Numerical Ability: The human mind is very poor with numbers. There are watch-sized calculators that can do multiplication and division hundreds of times faster than almost any human. We have a hard time even remembering numbers. The average person can't remember the phone number he was using before his current phone number. We also have a hard time understanding principles that involve numbers. Consider a principle such as the law of large numbers, which effectively means that in general the longer you spend gambling at a casino on any particular day, the higher the likelihood that you will go home with less money than you had when you came in. Most people have difficulty understanding that principle, which is one reason casinos make so much money. There are numerous other cases in which people act as if they had a poor understanding of probability rules.

Grade: D-

Language Ability: This is the one area where the human brain gets a grade higher than D. When humans are very young, they have a remarkable ability to learn new languages. However, the ability quickly fades, and by the time someone gets to be a college student, it becomes very difficult to learn new languages.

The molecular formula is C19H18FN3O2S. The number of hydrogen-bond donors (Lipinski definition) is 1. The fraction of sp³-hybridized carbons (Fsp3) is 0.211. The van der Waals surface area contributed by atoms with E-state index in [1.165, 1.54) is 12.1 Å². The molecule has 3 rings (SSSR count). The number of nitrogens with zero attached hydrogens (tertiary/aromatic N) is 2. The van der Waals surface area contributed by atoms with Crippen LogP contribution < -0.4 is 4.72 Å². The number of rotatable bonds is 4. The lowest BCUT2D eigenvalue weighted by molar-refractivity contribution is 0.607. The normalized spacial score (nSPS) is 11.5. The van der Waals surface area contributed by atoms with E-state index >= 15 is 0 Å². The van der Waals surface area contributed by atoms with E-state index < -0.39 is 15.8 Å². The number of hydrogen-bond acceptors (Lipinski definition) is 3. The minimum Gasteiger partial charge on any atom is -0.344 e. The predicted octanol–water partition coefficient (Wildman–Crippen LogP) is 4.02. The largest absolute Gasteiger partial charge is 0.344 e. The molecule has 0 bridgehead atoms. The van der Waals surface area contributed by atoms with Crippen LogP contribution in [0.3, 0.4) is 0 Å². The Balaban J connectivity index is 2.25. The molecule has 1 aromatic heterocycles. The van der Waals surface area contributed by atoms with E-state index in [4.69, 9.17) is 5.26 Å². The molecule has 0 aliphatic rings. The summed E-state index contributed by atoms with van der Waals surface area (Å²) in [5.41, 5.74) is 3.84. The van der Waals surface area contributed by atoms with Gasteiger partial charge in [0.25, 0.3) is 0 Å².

A grade of C- seems fair, because it is easy to imagine more intelligent beings that could learn a new language in only a few weeks.

Grade: C-

Multitasking: Many people think they're good at multitasking, meaning doing multiple things at the same time. But that's actually a misconception. When people think that they're multitasking, they're almost always just rapidly switching back and forth between different tasks. You may think that you are doing your homework and checking Facebook at the same time, but at any one time you are actually concentrating on one of these things or the other. "People can't multitask very well, and when people say they can, they're deluding themselves," said neuroscientist Earl Miller in this NPR piece entitled “Think You're Multitasking? Think again.”

But for years computers have had a real ability to multitask. On any dual-processor laptop you can run one program that performs 3D graphics calculations while another program does financial calculations, with each running full-blast.

It is easy to imagine extraterrestrial minds which might have a true multitasking ability. For example, an extraterrestrial might be able to read a book at the same time as he writes an analysis of what he was reading, going full blast at both activities at the same time.

Grade: F